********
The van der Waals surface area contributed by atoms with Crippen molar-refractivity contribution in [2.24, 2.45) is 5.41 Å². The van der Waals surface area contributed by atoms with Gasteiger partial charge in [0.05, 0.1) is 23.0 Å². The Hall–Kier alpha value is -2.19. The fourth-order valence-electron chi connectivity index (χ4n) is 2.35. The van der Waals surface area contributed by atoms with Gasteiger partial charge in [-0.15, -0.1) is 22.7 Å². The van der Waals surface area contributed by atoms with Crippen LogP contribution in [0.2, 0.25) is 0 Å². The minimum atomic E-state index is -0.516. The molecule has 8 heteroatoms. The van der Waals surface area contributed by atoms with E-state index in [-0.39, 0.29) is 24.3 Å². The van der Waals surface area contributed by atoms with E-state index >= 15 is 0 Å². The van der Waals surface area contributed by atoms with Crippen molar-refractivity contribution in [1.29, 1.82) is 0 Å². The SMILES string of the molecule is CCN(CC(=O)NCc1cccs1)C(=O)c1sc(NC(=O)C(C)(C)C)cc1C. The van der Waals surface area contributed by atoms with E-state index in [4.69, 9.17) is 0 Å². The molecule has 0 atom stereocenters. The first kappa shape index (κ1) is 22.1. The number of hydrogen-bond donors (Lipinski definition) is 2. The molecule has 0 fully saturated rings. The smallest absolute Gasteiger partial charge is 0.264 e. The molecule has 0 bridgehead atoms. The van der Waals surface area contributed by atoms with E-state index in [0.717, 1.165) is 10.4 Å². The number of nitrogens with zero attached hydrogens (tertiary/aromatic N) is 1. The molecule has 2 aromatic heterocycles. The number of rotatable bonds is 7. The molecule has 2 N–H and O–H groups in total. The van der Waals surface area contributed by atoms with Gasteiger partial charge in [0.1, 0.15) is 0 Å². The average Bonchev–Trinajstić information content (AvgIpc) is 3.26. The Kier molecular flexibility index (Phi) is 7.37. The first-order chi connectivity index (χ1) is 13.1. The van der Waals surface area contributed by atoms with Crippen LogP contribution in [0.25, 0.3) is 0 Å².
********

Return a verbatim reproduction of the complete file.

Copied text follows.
The van der Waals surface area contributed by atoms with Crippen molar-refractivity contribution in [2.24, 2.45) is 5.41 Å². The van der Waals surface area contributed by atoms with Gasteiger partial charge in [0.05, 0.1) is 23.0 Å². The Hall–Kier alpha value is -2.19. The fourth-order valence-electron chi connectivity index (χ4n) is 2.35. The van der Waals surface area contributed by atoms with Gasteiger partial charge in [-0.15, -0.1) is 22.7 Å². The van der Waals surface area contributed by atoms with Crippen LogP contribution in [0.2, 0.25) is 0 Å². The minimum atomic E-state index is -0.516. The molecule has 8 heteroatoms. The van der Waals surface area contributed by atoms with E-state index in [-0.39, 0.29) is 24.3 Å². The van der Waals surface area contributed by atoms with E-state index >= 15 is 0 Å². The van der Waals surface area contributed by atoms with Crippen molar-refractivity contribution in [1.29, 1.82) is 0 Å². The SMILES string of the molecule is CCN(CC(=O)NCc1cccs1)C(=O)c1sc(NC(=O)C(C)(C)C)cc1C. The van der Waals surface area contributed by atoms with E-state index in [4.69, 9.17) is 0 Å². The molecule has 0 atom stereocenters. The first kappa shape index (κ1) is 22.1. The number of hydrogen-bond donors (Lipinski definition) is 2. The molecule has 0 fully saturated rings. The smallest absolute Gasteiger partial charge is 0.264 e. The molecule has 0 bridgehead atoms. The van der Waals surface area contributed by atoms with E-state index in [0.717, 1.165) is 10.4 Å². The number of nitrogens with zero attached hydrogens (tertiary/aromatic N) is 1. The molecule has 2 aromatic heterocycles. The number of rotatable bonds is 7. The molecule has 2 N–H and O–H groups in total. The van der Waals surface area contributed by atoms with Gasteiger partial charge in [0.1, 0.15) is 0 Å². The average Bonchev–Trinajstić information content (AvgIpc) is 3.26. The Kier molecular flexibility index (Phi) is 7.37. The first-order chi connectivity index (χ1) is 13.1. The van der Waals surface area contributed by atoms with Crippen LogP contribution in [0.25, 0.3) is 0 Å².